We had the chance to sit down with Professor Dan Baack, PhD. He’s the Program Director in the Department of Marketing at the University of Denver and an expert in digital advertising, brand management, and international marketing.
Lee Densmer, Marketing Manager, and Jim Compton, Technology Manager, asked Dan about brand management, social media, hyper-personalization, and AI.
Lee: A strong brand is the key to sparking interest in a new locale and in driving customer loyalty. We’re interested in how you adapt a brand for a foreign market without destroying its essence.
Dan: There are lots of good examples of companies who’ve struggled with that and others that have really succeeded.
McDonald’s is a great example. If you think about their overall brand image, it’s the colors, the silly clown, and so on. You also think of ambiance; often in a foreign context McDonald’s is even a little more upscale than in the US, but the ambiance is very similar. In a lot of emerging markets McDonalds is a really common place for a first date. They’re also known worldwide for convenience and for quality food at a reasonable price.
So, they keep those colors and that clown, and also offer core products like Coca-Cola or french fries. They’ve established what they’re going to keep to support their core brand essence, but they adapt a lot of their product offerings to the local market. Examples:
The Philippines are known for a very ketchup-y kind of spaghetti, and McDonald’s offers that there. In Taiwan, they offer rice and corn soup, things that are very localized. In Germany they have beer; in France they have wine.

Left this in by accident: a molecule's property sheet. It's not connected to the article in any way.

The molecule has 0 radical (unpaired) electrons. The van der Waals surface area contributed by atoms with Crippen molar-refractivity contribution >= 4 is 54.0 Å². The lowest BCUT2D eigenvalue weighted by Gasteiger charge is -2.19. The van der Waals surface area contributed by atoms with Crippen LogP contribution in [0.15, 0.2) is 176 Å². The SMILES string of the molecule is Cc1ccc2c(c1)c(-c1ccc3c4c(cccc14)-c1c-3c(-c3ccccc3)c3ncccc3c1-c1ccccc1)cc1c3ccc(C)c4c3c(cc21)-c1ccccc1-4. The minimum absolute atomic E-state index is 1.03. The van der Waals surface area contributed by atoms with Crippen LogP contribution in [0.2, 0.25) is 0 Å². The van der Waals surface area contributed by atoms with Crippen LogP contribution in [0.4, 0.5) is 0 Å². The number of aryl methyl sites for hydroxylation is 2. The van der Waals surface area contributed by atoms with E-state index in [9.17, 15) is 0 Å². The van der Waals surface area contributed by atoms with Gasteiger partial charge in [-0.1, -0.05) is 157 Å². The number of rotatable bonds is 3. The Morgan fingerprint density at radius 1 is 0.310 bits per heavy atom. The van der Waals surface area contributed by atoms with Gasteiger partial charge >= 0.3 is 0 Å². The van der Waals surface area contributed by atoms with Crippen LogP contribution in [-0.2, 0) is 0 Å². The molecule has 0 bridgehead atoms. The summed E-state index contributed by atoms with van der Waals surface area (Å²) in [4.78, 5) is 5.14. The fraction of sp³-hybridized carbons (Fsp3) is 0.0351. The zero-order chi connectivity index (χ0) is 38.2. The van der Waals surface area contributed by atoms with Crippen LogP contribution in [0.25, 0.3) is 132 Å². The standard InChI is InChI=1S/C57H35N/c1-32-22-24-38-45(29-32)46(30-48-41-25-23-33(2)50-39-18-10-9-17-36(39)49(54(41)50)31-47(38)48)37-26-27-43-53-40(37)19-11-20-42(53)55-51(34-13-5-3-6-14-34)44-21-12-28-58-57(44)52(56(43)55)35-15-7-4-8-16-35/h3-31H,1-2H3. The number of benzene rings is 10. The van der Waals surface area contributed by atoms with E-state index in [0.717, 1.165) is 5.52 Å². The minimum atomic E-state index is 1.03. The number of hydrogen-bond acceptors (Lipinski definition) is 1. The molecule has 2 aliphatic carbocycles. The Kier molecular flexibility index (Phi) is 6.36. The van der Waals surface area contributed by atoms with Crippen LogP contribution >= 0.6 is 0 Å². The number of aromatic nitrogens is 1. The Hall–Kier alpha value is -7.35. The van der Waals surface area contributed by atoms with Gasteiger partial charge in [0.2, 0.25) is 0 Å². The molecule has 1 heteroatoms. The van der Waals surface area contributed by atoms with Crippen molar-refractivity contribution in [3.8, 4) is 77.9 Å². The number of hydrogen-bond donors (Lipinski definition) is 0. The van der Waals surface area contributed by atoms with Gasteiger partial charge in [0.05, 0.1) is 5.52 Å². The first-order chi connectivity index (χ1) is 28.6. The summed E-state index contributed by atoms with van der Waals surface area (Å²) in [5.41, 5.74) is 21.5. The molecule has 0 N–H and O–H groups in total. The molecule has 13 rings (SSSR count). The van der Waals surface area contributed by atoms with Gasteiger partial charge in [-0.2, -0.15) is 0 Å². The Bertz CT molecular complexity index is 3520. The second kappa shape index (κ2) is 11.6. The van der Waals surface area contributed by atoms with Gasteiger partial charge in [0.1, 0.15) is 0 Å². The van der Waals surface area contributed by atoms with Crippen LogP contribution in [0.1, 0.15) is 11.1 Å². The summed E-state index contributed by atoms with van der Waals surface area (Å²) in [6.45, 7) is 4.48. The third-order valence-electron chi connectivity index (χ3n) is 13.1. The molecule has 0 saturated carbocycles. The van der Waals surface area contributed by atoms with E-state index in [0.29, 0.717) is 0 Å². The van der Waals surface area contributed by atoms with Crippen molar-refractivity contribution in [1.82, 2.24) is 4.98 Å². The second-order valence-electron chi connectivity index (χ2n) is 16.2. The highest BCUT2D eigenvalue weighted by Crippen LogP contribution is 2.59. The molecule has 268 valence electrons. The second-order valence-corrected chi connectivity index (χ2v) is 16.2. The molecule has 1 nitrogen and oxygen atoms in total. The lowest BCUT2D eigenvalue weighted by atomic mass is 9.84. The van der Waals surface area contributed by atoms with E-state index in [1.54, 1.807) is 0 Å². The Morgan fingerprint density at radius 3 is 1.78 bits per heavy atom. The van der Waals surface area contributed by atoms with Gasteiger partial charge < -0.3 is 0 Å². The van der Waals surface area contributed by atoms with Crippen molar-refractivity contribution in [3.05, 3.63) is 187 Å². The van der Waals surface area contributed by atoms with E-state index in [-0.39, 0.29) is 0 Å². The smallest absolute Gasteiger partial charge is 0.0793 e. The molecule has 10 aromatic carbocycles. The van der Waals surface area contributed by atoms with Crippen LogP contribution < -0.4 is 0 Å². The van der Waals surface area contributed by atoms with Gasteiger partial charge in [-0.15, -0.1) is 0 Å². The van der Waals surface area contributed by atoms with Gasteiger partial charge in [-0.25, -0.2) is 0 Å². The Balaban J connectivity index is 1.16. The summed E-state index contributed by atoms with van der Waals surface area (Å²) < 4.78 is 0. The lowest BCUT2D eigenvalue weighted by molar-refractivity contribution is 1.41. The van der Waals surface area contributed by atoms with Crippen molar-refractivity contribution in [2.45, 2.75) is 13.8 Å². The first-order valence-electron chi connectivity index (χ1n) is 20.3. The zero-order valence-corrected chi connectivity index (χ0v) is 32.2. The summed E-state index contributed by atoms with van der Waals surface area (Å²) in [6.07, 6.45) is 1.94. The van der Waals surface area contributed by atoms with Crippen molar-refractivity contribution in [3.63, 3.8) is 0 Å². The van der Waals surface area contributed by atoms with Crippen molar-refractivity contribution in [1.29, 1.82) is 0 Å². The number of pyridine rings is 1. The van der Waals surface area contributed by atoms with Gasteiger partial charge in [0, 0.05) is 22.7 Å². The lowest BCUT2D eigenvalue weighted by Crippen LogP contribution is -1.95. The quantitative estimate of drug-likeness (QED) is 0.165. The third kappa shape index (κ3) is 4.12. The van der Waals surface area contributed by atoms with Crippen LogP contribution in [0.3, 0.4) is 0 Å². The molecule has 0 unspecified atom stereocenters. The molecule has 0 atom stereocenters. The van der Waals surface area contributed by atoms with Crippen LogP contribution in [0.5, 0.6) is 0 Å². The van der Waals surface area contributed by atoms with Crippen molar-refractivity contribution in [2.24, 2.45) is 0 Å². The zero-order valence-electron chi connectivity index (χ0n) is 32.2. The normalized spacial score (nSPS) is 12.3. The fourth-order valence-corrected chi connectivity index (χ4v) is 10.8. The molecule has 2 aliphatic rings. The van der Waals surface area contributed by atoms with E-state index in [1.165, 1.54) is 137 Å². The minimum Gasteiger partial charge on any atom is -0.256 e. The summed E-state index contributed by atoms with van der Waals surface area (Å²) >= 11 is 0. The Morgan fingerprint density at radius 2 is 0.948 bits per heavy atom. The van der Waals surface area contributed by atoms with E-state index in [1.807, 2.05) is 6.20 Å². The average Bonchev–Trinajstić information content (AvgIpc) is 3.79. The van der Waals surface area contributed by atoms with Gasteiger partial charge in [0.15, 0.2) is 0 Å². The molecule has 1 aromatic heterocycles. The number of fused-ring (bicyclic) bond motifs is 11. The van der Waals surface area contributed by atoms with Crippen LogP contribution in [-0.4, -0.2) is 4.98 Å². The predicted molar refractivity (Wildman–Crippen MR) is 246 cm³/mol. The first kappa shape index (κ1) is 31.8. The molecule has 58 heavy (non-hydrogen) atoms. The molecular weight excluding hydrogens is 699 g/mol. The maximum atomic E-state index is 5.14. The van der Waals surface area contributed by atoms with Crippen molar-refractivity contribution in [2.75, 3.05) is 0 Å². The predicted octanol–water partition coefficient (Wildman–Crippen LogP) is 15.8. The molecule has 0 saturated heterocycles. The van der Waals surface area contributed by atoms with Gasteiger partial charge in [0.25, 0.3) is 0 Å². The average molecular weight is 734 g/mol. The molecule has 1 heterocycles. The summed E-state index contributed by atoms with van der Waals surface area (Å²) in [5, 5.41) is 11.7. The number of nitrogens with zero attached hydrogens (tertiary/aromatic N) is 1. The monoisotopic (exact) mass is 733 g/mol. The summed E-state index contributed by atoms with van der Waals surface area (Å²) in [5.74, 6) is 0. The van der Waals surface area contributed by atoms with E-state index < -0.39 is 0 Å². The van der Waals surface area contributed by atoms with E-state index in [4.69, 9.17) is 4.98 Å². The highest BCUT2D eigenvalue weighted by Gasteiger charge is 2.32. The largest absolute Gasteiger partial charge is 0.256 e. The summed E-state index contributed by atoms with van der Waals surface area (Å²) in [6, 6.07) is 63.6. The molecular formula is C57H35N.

So, they adapt to local aesthetics, local tastes, but they don’t lose track of their core brand essence. There was a survey of children in Japan—they thought McDonald’s was a local company. They adapt enough to be part of the local consumption but they’re keeping that same brand globally.
Lee: What do you do if you mess up that core brand essence when you go global? It’s not easy, and a lot of businesses get it wrong when they try to go global.
Dan: A classic example of that is KFC in China. They were exploding in terms of popularity but they were struggling to get chicken of good quality. So, they started to source locally but they still ran into quality issues. This hurt their brand in China.
So, they slowed down their expansion, waited until they could get enough chicken that met their core brand essence of very tasty chicken delivered in a very convenient way, and then they fixed the problem. Now they’re fine. They have more KFCs in China than we do in America. KFC is the largest fast-food chain in the mainland.
Jim: I understand you’re working on the second edition of your textbook. The first edition came out in 2013. What’s changed in the world since then that impacts what you’re covering in your new edition?
Dan: Digital has fundamentally changed. Look at social. Facebook is for people in their 40s and 50s. Twitter isn’t used by my incoming undergrads. There’s Snapchat, and other emerging platforms that are becoming more and more important. Businesses have to pay attention to these platforms.